Easy Living

Is a desire for convenience another way of saying you’re lazy?

I’ve been thinking a lot about convenience.

I live in a sprawling apartment complex, a small city-state that houses a coffee shop, a hair salon, and other assorted businesses. The coffee shop is so close that I can see it from my balcony, so close that I can see the expressions on the faces of patrons coming and going. In order to enjoy coffee, tea, or hot cocoa with extra whipped cream (hold the hot cocoa, thank you), all I need do is go to another part of my building. It couldn’t be more local if it were on my lap.

One morning, after I had begrudgingly put my shoes on to fetch an iced decaf, I began to fantasize how the world would be so much better if my coffee shop were even more convenient. “I wish there were a coffee shop nearby,” I actually said to myself.

My indolence shocked me. In a brief, fitful bout of attempting not to lead an unexamined life, I contemplated the matter. (Note to self: Look into hiring someone to examine my life for me and report back in brief, uplifting bullet points.) Good gravy, just how convenient did I expect things to be?

I fear I may be skidding down that slippery slope where convenience becomes just plain lazy. We of the modern world are well versed in convenience—anything that makes life easier. Since the dawn of humanity, we’ve always looked for ways to improve the living process. Perhaps it came with the discovery of fire, when humans realized it would be more convenient to not freeze to death, or they were just tired of the inconvenience of suffering the ravages of food poisoning. Animals understand ease too: The squirrels in Loring Park know it’s easier to approach people for food rather than forage for nuts and berries themselves.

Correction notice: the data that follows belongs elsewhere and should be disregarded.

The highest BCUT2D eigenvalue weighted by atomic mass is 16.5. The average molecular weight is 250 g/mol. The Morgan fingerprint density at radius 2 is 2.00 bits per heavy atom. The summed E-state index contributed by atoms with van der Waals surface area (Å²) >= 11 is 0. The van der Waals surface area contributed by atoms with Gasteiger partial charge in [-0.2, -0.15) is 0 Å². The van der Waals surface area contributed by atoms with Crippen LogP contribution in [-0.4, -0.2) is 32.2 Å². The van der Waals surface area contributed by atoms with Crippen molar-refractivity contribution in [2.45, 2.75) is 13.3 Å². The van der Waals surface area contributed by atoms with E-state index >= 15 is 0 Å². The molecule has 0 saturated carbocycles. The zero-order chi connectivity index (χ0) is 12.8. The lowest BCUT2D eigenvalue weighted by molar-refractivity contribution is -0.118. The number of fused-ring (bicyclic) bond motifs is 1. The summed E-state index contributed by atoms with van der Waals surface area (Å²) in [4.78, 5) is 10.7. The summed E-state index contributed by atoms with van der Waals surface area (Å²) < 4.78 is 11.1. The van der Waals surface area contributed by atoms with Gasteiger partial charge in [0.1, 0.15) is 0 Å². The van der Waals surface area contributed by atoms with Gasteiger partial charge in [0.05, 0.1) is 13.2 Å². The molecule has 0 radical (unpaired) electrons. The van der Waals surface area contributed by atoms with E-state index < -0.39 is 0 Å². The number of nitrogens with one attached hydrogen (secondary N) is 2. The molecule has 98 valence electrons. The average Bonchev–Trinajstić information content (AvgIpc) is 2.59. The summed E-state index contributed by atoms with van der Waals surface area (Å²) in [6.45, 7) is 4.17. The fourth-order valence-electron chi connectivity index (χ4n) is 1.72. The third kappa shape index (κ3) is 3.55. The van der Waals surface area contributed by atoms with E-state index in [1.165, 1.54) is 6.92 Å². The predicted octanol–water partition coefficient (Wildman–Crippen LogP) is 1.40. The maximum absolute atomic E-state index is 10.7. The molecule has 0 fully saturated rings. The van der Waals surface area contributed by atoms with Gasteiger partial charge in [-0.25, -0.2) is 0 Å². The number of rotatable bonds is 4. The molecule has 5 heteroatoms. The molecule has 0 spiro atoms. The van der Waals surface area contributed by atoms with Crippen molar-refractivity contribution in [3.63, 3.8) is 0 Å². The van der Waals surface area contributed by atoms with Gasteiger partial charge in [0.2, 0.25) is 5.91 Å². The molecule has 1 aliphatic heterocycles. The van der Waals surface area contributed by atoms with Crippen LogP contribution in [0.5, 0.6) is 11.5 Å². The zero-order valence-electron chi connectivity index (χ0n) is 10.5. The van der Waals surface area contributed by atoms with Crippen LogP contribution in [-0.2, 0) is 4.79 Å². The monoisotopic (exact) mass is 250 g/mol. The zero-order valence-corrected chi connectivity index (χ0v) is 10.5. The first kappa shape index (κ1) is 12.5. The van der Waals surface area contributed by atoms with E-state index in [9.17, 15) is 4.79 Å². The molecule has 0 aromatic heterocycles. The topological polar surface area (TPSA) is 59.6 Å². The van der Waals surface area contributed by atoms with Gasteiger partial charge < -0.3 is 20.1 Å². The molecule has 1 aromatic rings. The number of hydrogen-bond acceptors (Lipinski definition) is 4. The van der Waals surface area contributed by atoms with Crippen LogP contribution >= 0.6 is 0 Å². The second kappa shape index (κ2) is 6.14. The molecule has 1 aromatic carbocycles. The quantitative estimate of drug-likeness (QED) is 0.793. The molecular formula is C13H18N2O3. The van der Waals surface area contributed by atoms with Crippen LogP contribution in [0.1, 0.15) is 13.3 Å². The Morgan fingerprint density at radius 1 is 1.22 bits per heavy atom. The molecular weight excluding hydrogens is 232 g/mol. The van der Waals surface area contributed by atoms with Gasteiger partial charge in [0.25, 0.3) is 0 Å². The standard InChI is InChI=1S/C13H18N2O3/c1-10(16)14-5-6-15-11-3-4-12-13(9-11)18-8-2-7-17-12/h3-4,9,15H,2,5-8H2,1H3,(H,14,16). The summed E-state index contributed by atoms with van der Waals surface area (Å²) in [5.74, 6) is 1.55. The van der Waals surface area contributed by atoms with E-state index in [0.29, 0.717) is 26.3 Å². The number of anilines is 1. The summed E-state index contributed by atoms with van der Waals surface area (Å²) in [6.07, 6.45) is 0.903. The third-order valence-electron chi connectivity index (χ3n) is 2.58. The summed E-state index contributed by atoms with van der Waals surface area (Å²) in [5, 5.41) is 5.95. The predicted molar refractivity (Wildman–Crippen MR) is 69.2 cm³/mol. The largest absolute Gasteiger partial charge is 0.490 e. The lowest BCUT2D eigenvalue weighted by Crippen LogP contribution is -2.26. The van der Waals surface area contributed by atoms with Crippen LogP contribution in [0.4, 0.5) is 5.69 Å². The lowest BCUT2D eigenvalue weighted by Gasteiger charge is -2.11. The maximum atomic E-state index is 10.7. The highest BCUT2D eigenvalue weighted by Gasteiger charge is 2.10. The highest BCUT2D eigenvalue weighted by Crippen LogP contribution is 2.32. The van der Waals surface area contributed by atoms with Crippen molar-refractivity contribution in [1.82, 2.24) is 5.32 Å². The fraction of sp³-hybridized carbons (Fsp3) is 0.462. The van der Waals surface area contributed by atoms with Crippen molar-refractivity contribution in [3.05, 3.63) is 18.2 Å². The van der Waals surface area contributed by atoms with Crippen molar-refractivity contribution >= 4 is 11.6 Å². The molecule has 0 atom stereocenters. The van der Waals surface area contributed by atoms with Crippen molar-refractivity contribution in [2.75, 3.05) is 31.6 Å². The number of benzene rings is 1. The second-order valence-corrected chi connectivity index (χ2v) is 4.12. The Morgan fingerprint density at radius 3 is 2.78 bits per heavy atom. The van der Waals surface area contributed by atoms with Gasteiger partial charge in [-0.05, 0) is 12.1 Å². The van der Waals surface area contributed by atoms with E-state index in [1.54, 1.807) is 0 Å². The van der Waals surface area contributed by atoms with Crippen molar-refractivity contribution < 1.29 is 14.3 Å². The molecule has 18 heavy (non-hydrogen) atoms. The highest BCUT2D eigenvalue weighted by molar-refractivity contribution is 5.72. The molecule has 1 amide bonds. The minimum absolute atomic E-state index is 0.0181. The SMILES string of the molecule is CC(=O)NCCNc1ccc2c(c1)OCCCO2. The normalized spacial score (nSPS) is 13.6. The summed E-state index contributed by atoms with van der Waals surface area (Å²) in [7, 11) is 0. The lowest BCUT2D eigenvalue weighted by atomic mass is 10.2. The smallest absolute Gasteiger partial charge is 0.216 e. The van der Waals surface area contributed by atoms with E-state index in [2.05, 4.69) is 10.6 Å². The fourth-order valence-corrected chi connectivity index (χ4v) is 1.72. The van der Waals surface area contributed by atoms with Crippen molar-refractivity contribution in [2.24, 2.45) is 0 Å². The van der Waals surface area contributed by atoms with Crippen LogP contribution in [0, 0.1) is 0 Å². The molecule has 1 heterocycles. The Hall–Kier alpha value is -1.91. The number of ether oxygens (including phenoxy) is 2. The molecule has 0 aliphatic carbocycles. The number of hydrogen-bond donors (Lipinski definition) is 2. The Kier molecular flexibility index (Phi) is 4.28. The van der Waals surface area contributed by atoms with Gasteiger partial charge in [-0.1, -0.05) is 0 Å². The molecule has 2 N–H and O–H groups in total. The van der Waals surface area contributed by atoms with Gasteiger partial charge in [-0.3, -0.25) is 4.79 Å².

But I wonder if we’ve lapped ourselves. Convenience has become a given, a god, something that excuses and justifies everything: “It’s just so convenient,” we say.

We’ve been so conditioned to expect things to go off without a hitch—to have that which we desire at our fingers—that anything beyond that is considered a hardship.

I once dated a man who lived in a very large house. The master bedroom had a bathroom, roughly a stroll of four or five strides from the bed. But the fellow had gone one better: He’d fashioned a small closet next to the bed, a closet that contained a urinal. (If only I were making this up.) At the risk of putting too fine a point on it, all he had to do was get out of bed and pivot.

The situation was so wrong on so many levels, but it came to mind when I was coping with the coffee-shop crisis. If I considered having to walk 50 yards for coffee no longer convenient, what would have satisfied me where the personal application of beverages was concerned?

Clearly, acquiring my own coffeemaker and utilizing it would be much too troublesome. But perhaps a skyway could be devised so I could get to the coffee shop in five-eights the time it usually takes—and without having to put on shoes (or clothes for that matter). Better yet, a skyway with a moving sidewalk. Perhaps I could start sleeping on a gurney on a moving sidewalk that would deliver me directly to the counter at the hour of my awakening. Or how about a sort of reverse drive-through in which the coffee shop delivers the beverage to my apartment, placing it in a window slot I’ve carved in the wall. Aha! A personal barista, silent but alert, sitting on a chair next to my bed, awaiting my stirring from slumber to funnel the beverage into my mouth?

I don’t know whether to be frightened or excited by these possible solutions.